ASTM E2412 Condition Monitoring of In-Service Lubricants by Trend Analysis
ASTM E2412 Standard Practice for Condition Monitoring of In-Service Lubricants by Trend Analysis Using Fourier Transform Infrared (FT-IR) Spectrometry
9. Procedures, Calculation, and Reporting
9.1 Sample Introduction - A representative sample is introduced into the infrared transmission cell, either manually or by an automatic pumping system. Autosamplers that hold a variety of oil sample container sizes are available from several manufacturers.

9.2 Sample Integrity Check - To ensure accurate and consistent results, the infrared spectrum of the sample should be checked to verify that the cell is completely filled and that air bubbles passing through the cell during data collection are not affecting the results. Multiple, automatic, computerized interpretation methods exist for this procedure. A sample integrity check based on measurement of the absorbance intensity over the wavenumber range from 3000 to 1090 cm(-1) is suitable for multiple lubricant types. The exact absorbance intensity will depend on the spectral resolution and the pathlength of the cell being used. The manufacturer's suggestions and recommendations should be considered.
9.2.1 Petroleum based lubricants have their maximum absorbance in the 3000 to 2800 cm(-1) range (or transmittance value close to 0 %T).

9.2.2 Ester based lubricants have their maximum absorbance in the 1390 to 1090 cm(-1) range (or transmittance value close to 0 %T).

9.3 Sample System Cleaning and Checks - To ensure the minimum amount of sample cross-contamination or sample carry-over, either a minimum volume of the next sample can be flushed, or a volatile solvent can be flushed through the cell and the cell dried. If the cell is dried, the amount of absorbance from either the previous sample or residual wash solvent in the sample cell can be checked. This check is performed by the same spectral analysis operation as described above. The maximum absorbance intensity should be below a preset threshold in the monitoring region (that is, CH stretch in petroleum based fluids). For most petroleum and synthetic lubricants and wash solvents, this intensity will be less than 0.2 absorbance units. The optimal threshold will depend upon the specific system configuration, in that some systems are designed to "push-out" the residual oil sample and wash solvent with the next sample. The manufacturer's suggestions and recommendations should be considered.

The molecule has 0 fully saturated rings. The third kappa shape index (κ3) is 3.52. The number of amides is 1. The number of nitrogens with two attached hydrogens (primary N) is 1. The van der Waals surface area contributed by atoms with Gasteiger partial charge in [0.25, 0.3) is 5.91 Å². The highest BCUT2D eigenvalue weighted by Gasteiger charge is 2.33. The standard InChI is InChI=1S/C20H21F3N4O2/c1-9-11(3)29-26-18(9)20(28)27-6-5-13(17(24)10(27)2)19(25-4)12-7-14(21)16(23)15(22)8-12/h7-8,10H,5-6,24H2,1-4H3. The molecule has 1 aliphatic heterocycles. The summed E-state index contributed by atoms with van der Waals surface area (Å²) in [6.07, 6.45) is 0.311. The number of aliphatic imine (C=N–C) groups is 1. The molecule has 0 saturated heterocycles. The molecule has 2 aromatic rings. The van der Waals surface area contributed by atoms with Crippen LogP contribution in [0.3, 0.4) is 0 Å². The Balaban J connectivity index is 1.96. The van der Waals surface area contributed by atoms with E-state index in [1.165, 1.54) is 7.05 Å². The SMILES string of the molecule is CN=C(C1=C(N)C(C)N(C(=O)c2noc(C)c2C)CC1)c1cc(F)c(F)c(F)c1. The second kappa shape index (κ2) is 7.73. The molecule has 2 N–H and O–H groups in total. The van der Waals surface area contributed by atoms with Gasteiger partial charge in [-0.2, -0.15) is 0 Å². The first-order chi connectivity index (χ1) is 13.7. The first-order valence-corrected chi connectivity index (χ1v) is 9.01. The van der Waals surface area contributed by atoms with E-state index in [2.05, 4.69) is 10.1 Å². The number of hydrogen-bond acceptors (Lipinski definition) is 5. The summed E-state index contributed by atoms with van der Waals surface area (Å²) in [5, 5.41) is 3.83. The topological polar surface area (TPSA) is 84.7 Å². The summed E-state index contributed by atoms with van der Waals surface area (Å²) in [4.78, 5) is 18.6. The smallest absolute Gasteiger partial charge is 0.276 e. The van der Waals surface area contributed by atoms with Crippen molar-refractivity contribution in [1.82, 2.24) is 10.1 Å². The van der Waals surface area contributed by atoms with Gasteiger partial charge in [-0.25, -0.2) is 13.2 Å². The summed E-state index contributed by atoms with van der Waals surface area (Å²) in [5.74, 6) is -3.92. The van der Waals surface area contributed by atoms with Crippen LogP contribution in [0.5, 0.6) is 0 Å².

9.4 Data Processing - All spectra will be processed in units of absorbance as a function of wavenumber. Calculated data must be corrected to the reference pathlength of 0.100 mm prior to reporting to account for cell pathlength variation that will be seen in commercially available cells. Any other spectral data treatment should occur prior to calculating results from the spectrum.
9.4.1 Spectral data processing results can be trended directly from the in-service oil spectrum (direct trending). The only spectral data treatment is the correction of the spectrum or results to the 0.100 mm reference pathlength and the application of fringe reduction algorithms to the spectrum, if required.

9.4.2 Spectral data processing results can also be obtained by spectral subtraction processing, which requires a reference spectrum (spectral subtraction). Where spectral subtraction is used, processing of results is done from the difference spectrum that is generated by subtracting the appropriate new oil reference spectrum from the spectrum of the in-service oil sample. The in-service oil spectrum and new oil reference spectrum must both be corrected to the reference pathlength of 0.100 mm prior to subtraction and a 1:1 subtraction factor used. The subtracted spectral results can be trended over time and treated in a manner similar to those collected using the direct infrared trending method. The most commonly used reference is a sample of new oil. If possible, the new oil should be from the same lot and drum as the in-service oil. An alternate approach that might yield a more representative reference would be to take a sample of oil one hour after the oil has reached operating temperatures.

9.4.3 Post-analysis data treatment can use simple multipliers and other scaling techniques; for example, "value x 100" at the request of maintenance personnel for ease in evaluation and presentation (see Annex A1).

9.5 Spectral Analysis of Sample Data - Selected spectral regions containing information relevant to condition monitoring are measured and reported. The regions analyzed are specific to different lubricating fluid types. New oil sample parameters can be used as the point from which to trend when initially implementing an analysis process for a lubricant type. Statistical analysis shown in the annexes also provides examples. Details of the spectral analysis process can be found in the annexes to this Practice.